exercise protocols
predischarge
and six
weeks post-infarction
for detecting
ischemic abnormalities.
Am Heart J 1982;104:1054-60.
59. Richards DA, Cody DV, Denniss AR, Russel PA, Young AA,
Uther JB. Ventricular
electrical
instability:
a predictor
of
death after myocardial
infarction.
Am J Cardiol 1983;51:7580.
60. Roy D, Marchand
E, Theroux
P, et al. Long-term
reproducibility and significance
of provokable
ventricular
arrythmias
after myocardial
infarction.
J Am Co11 Cardiol 1986;8:32-9.
61. Bbagat BD, Rao PS, Dhalla NS. Role of catecholamines
in the
genesis of arrhythmias.
Adv Myocardiol
1980;2:117-32.
62. Shimoni Y, Raz S, Gotsman
MS. Two potentially
arrhythmogenic mechanisms
of adrenaline
action in cardiac muscle.
J Mol Cell Cardiol 1984;16:471-8.
63. Rubin DA, Nieminsky
KE, Monteferrante
JC, Magee T, Reed
GE, Herman MV. Ventricular
arrythmias
after coronary
artery bypass graft surgery: incidence, risk-factors
and long-term
prognosis. J Am Co11 Cardiol 1985;6:307-10.
64. Leutenegger
F, Giger G, Fuhn P. Evaluation
of aortocoronary
venous bypass grafting
for prevention
of cardiac arrythmias.
Am Heart J 1979;98:15-9.
65. Tilkian A, Pfeifer J, Barry W, Lipton M, Hultgren
H. The effect of coronary
artery bypass surgery on exercise-induced
ventricular
arrythmias.
Am Heart J 1976;92:707-14.
66. Blevin RD, Kerin NS, Frunnin H, et al. Arrythmia
control and
other factors related to sudden death in coronary
disease patients at intermediate
risk. Am Heart J 1986;111:638-44.
67. Luck JC, Wyndham
CR. Serial electrophysiologic
testing after acute myocardial
infarction
(Letter).
Am J Cardiol 1985;
56:704.

686

Pthsse,

G&et,

and Turcotte

68. Malacoff
RF. Ventricular
arrythmia:
management
strategy.
Med Clin North Am 1986;70:1267-77.
69. Spielman SR, Likoff MJ, Kutalek SF. Prospective
evaluation
of ventricular
arrythmias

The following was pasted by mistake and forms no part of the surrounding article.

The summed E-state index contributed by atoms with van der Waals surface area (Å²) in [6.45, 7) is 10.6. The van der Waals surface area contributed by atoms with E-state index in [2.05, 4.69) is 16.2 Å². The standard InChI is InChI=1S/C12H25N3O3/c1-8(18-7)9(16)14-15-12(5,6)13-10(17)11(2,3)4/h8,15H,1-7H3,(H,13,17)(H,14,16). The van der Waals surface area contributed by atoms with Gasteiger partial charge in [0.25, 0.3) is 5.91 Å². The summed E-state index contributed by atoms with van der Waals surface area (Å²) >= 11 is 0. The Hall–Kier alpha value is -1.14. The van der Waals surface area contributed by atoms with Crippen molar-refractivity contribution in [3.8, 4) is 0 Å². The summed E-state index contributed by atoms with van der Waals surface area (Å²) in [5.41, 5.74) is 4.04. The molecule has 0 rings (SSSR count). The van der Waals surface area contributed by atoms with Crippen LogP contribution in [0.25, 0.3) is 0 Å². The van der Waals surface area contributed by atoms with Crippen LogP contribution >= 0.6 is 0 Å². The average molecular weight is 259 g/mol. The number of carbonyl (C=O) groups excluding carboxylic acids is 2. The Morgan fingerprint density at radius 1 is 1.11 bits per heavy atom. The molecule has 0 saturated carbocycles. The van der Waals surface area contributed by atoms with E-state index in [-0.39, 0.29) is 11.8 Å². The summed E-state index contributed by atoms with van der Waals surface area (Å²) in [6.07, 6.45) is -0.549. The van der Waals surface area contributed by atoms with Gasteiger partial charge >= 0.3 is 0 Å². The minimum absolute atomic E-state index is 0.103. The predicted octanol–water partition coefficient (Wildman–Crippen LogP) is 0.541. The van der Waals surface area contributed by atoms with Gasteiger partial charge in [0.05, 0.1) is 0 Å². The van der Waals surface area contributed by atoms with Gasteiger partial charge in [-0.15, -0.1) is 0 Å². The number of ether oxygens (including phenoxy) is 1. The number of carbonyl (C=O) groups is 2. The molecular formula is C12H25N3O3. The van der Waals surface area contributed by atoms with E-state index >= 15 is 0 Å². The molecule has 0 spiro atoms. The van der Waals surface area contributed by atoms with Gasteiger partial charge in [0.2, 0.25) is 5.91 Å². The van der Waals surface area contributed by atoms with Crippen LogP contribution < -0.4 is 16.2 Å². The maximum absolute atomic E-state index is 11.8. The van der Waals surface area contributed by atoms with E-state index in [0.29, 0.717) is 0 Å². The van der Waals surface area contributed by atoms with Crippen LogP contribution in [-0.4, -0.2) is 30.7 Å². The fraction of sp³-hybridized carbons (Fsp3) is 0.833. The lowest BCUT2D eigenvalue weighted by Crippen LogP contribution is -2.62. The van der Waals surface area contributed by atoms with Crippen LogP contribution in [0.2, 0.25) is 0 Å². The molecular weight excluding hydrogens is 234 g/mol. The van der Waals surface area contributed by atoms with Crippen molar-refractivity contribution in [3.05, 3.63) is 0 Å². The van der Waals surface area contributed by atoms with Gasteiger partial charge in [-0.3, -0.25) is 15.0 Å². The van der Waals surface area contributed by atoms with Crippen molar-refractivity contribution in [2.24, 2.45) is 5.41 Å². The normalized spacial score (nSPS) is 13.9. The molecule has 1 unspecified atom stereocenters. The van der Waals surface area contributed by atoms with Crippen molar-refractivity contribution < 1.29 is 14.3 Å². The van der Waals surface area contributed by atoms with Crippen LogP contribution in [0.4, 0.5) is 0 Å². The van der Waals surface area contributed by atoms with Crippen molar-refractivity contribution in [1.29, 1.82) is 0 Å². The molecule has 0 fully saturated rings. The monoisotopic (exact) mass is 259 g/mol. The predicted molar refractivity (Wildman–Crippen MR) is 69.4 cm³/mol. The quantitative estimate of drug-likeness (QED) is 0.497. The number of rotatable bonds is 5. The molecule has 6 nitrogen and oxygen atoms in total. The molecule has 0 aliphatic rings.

using electrophysiologic
techniques.
Cardiol Clin 1986;4:507-13.
70. Horowitz
LN. Clinical cardiac electrophysiology:
history, rationale and future. Cardiol Clin 1986:4:353-64.
of sudden
71. Hamer A, Vohra J, Hunt D, Sloman G. Prediction
death by electrophysiologic
studies in high risk patients
surviving
acute myocardial
infarction.
Am J Cardiol
1982;
50:223-9.
J. Oral antiarrhythmic
72. Meissner MD, Nestico PF, Morgamotb
agents for ventricular
arrhythmias.
Clin Ther 1986;8:595-604.
13. Sami M, Lisbona R. Mexiletine:
long-term
efficacy and hemodynamic actions in patients with ventricular
arrhythmia.
Can
J Cardiol 1985;1:251-8.
74. Volosin KJ, Greenspan
AJ. Tocainide:
a new drug for ventricular arrythmias.
Clin Pharm 1986;33:223-35.
for refractory
cardiac arryth75. Leak D, Eydt JN. Amiodarone
mias: lo-year study. Can Med Assoc J 1986;134:495-501.
76. Michelson
EL, Dreifus S. Newer antiarrhythmic
drugs. Med
Clin N Am 1988;72:275-319.
77. Nestico PF, Morgamoth
J, Horowitz
LN. New antiarrhytmic
drugs. Drugs 1988;35:286-319.
78. Vernale CA. Cardiovascular
responses to local dental anesthesia with epinephrine
in normotensive
and hypertensive
subiects. ORALSURG
ORALMED
ORAL PATH~L 1960;13:942-45.
WE, Bier DM, Shah SD, Cryer PE. Epinephrine
79. Clutter
plasma metabolic
clearance rates and physiologic
thresholds
for metabolic and hemodynamic
actions in man. J Clin Invest
1980;66:94-101.

ORAL

SURGORAL

MEDORALPAT~OL
November
1992

80. Duff RS, Swan HC. Further


observation
on the effect of
adrenalin on the blood Row through human skeletal muscle. J
Physiol 1951;114:41-55.
81. Parmley
WW. Pathophysiology
of congestive heart failure.
Am J Cardiol 1985;56:7A-Ii.%
82. Braunwald
E. A textbook
of cardiovascular
medicine. Philadelphia: WB Saunders,
1980.
83. Hurst JW. The heart. 5th ed. New York: McGraw-Hill,
1982.
84. Petersdorf
RG. Harrisons
principles
of internal
medicine.
10th ed. New York: McGraw-Hill.
1983:1353-64.
85. Packer M, Gottlieb SS, Blum MA.Immediate
and long-term
pathophysiologic
mechanisms underlying
the genesis of sudden
cardiac death in patients with congestive heart failure. Am J
Med 1987;82:4-10.
86. Mukharji
J, Rude RE, Poole WK, et al. Milis study group: risk
factors for sudden death after acute myocardial
infarction:
two-year
follow-up.
Am J Cardiol 1984;54:31-6.
87. Bigger JT, Fleiss JL, Kleiger R, et al. The relationships
among
ventricular
arrythmias,
left ventricular
dysfunction
and mortality in the two years after myocardial
infarction.
Circulation
1984;69:250-8.
Reprint requests:
Jean-Paul Goulet, DDS, MSD
School of Dental Medicine
Universite
Lava1
Ste-Foy,
Quebec
Canada GlK 7P4